That Sweet Success You Just Can’t Hack
I never understood it: scribbled in black Sharpie on a piece of corrugated plastic and placed just off the interstate for passing drivers to read, “Want to earn a minimum $120K? Be my apprentice.” There are many “Make It Big” messages promising the fast track to business success and most of them, just like those plastic signs, aren’t worth any more thought than the short chuckle they provide.
That’s why I found myself applauding a little harder this past week at the EY Gala recognizing recipient entrepreneurs for their business success here in Utah. I did not know Sam Malouf before hearing his acceptance speech, but I found his remarks wonderfully simple and very consistent with the business success stories I’m privy to. From Sam, CEO of bedding accessories maker Malouf:
“Thank you for this. As many of you know, I’ve never really thought of myself as an entrepreneur. All I ever wanted to do was own some really nice sheets and maybe drive a fully-loaded Honda Pilot. Now that I’ve checked those two things off the list, this is a pleasant surprise.
I want to give credit to my wife, Kacie, who deserves this as much as I do. Sitting with the Malouf team tonight, I’m reminded that, at some point, Kacie did every one of those jobs — sales, accounting, marketing, warehouse, orders. She supported me while I finished school, she built the business with me, and she continues to be my greatest source of leadership, wisdom, and inspiration.
When we started selling sheets out of our apartment 14 years ago, we didn’t have grand visions about what this would become. Honestly, we just wanted to make a living without going to jobs that sucked. Even though things at Malouf have gotten bigger and busier with greater responsibilities, it is an incredible place to be each day.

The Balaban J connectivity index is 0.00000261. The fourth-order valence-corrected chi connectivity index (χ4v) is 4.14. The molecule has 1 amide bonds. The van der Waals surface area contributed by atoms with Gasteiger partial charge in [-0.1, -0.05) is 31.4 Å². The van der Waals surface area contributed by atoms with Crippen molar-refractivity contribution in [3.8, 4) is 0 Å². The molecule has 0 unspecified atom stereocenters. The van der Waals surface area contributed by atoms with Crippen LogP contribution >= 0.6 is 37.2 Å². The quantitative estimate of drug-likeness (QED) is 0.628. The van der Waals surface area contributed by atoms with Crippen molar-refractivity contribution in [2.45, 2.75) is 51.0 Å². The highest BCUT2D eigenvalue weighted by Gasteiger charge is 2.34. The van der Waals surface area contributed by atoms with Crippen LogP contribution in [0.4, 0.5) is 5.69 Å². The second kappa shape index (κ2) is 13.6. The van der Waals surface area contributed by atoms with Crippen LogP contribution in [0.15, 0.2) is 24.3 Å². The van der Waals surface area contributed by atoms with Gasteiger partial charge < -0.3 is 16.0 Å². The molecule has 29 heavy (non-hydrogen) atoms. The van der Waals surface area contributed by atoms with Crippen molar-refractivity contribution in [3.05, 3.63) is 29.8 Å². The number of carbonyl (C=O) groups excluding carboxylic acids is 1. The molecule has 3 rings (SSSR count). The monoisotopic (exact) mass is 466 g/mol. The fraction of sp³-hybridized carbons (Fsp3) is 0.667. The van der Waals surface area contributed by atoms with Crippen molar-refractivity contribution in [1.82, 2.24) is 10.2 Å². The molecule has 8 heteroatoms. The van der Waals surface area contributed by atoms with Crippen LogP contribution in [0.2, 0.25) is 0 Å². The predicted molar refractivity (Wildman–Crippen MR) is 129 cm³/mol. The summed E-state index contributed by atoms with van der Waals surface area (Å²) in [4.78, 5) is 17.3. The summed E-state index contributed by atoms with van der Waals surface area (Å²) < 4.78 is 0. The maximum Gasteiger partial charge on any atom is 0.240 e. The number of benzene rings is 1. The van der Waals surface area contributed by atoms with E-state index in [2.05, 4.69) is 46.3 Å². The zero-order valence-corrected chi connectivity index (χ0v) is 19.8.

I owe an enormous thank you to the Malouf team for ensuring that work is always exciting and enjoyable. Every day, they bring their best attitudes and ideas. They take ownership of their work and lead us to bigger and better things. And they know how to have fun. Even though our accountant may disagree, Malouf is and always will be about the people that make it special.
Thank you to Ernst and Young and the entire Entrepreneur of the Year organization, who introduced us to amazing people doing exceptional work. I have appreciated being part of such a positive and memorable experience. This is truly an honor.”
For some reason the headlines of hard work, a little luck, staying grounded in who you are, and a deep respect for those who’ve accompanied you in the ride hold a little less marketing appeal than the lure of an easy 120K working as someone’s “apprentice.” Sam made me realize how much I’d love to see that message plastered on a billboard on I-15 one day.
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